7. 7. Copyright ©Radiological Society of North America, 2005 Frates, M. C. et al. Radiology 2005;237:794-800 Figure 1b. Punctate echogenicities in thyroid nodules
  8. 8. Malignant Thyroid Nodules <ul><li>No clear evidence that treatment of thyroid cancers of < 1 cm alters life expectancy </li></ul><ul><li>Most thyroid cancers: papillary or follicular histology with excellent prognosis </li></ul><ul><li>Risk of malignancy greater for patients < 20 years and > 60 years of age </li></ul><ul><li>Higher risk with previous radiation exposure </li></ul><ul><li>Cancer risk of 10 - 13% whether thyroid contains solitary or multiple nodules </li></ul>
  9. 9. Frequency of Occurrence of Thyroid Malignancies
  10. 10. US Features of Malignant Thyroid Nodules <ul><li>Microcalcifications </li></ul><ul><li>Taller than wide </li></ul><ul><li>Marked hypoechogenicity (less than adjacent strap muscles) </li></ul><ul><li>Coarse internal calcifications </li></ul><ul><li>Microlobulations </li></ul><ul><li>Irregular margins </li></ul><ul><li>Internal blood flow </li></ul><ul><li>Solid composition </li></ul>
  11. 11. Malignant Thyroid Nodule
  12. 12. Nodule Selection for FNA <ul><li>Imaging features suggest neoplasm </li></ul><ul><li>Substantial growth since prior examination </li></ul><ul><li>Abnormal lymph nodes: direct node biopsy and biopsy of ipsilateral thyroid nodule </li></ul><ul><li>Nodule size = Poor predictor of malignancy: one third of thyroid cancer occurs in a nondominant nodule </li></ul>
  13. 13. Consensus Statement Society of Radiologists in Ultrasound RSNA 2005
  14. 14. Thyroid Nodule Evaluation <ul><li>Ultrasound identifies suspicious lesions requiring US guided FNA </li></ul><ul><li>FNA confirms lesions as malignant, benign, or nondiagnostic </li></ul><ul><li>Repeat FNA for nondiagnostic histology (15 - 20%) </li></ul><ul><li>I 123 Radionuclide Scan for selected cases with persistent nondiagnostic FNA </li></ul><ul><li>or </li></ul><ul><li>Surgical Excision </li></ul>
  15. 15. Nondiagnostic FNA <ul><li>15 - 20 % of thyroid FNA nondiagnostic </li></ul><ul><li>Rebiopsy with US guidance: target solid components, foci with increased flow, microcalcifications </li></ul><ul><li>Consider I 123 radionuclide scan for persistent nondiagnostic FNA: “hot” nodule = benign </li></ul><ul><li>Surgical excision for “cold” nodule with persistent nondiagnostic FNA </li></ul>
  16. 17. Summary <ul><li>Evaluate incidental (nonpalpable) thyroid nodules with high resolution ultrasound </li></ul><ul><li>Consideration for biopsy rests on clinical & ultrasound features of each nodule </li></ul><ul><li>Persistent nondiagnostic FNA requires radionuclide scan or excision </li></ul>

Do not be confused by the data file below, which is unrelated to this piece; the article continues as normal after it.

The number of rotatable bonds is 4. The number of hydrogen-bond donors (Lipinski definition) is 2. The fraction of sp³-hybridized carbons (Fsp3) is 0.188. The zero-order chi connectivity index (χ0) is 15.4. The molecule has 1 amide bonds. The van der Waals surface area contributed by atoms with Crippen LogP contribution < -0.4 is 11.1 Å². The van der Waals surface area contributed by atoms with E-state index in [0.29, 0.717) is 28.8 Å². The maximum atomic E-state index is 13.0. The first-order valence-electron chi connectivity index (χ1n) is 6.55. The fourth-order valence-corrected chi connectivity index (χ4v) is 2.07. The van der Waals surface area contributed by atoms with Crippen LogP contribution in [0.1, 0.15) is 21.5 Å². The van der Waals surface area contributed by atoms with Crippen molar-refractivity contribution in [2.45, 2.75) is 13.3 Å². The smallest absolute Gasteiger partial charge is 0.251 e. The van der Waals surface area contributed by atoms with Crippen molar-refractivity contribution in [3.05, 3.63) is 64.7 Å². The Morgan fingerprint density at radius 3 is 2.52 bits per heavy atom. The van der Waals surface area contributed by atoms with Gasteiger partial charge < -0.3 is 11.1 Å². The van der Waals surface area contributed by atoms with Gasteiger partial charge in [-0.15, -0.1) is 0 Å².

17. 18. Indeterminate Adrenal Nodules “ Incidentalomas”
  18. 19. Incidentally Discovered Adrenal Lesions <ul><li>Asymptomatic adult </li></ul><ul><li>No history of malignancy </li></ul><ul><li>Unilateral or bilateral </li></ul>
  19. 20. Adrenal Adenomas <ul><li>Vast majority of “incidentalomas” </li></ul><ul><li>Benign </li></ul><ul><li>Discovered on CT, US, or MRI </li></ul><ul><li>> 99% nonfunctioning </li></ul><ul><li>1 - 9% of population </li></ul><ul><li>Increased incidence: with ageing, DM, HTN </li></ul><ul><li>< 1% (benign) hyperfunctioning </li></ul>
  20. 21. Imaging Features of Adrenal Adenomas <ul><li>Smoothly marginated, homogeneous </li></ul><ul><li>Unilateral or bilateral </li></ul><ul><li>Can be visibly low attenuating on CT </li></ul><ul><li>Range from a few millimeters to 10 cm </li></ul><ul><li>Stable or enlarge slowly </li></ul>
  21. 22. Copyright © 2007 by the American Roentgen Ray Society Dunnick, N. R. et al. Am. J. Roentgenol. 2002;179:559-568 --Lipid-rich adenoma in 74-year-old woman
  22. 23. Adrenal Lesion Size Asymptomatic Adult without History of Malignancy <ul><li>< 3 cm very rarely malignant </li></ul><ul><li>3 cm to 5 cm rarely malignant </li></ul><ul><li>> 5 cm increasing incidence of malignancy </li></ul>
  23. 24. Diagnosis of Adrenal “Incidentaloma” <ul><li>Positive diagnosis on imaging </li></ul><ul><li>Imaging stability over 1 year </li></ul><ul><li>Clinically asymptomatic over 2 years </li></ul>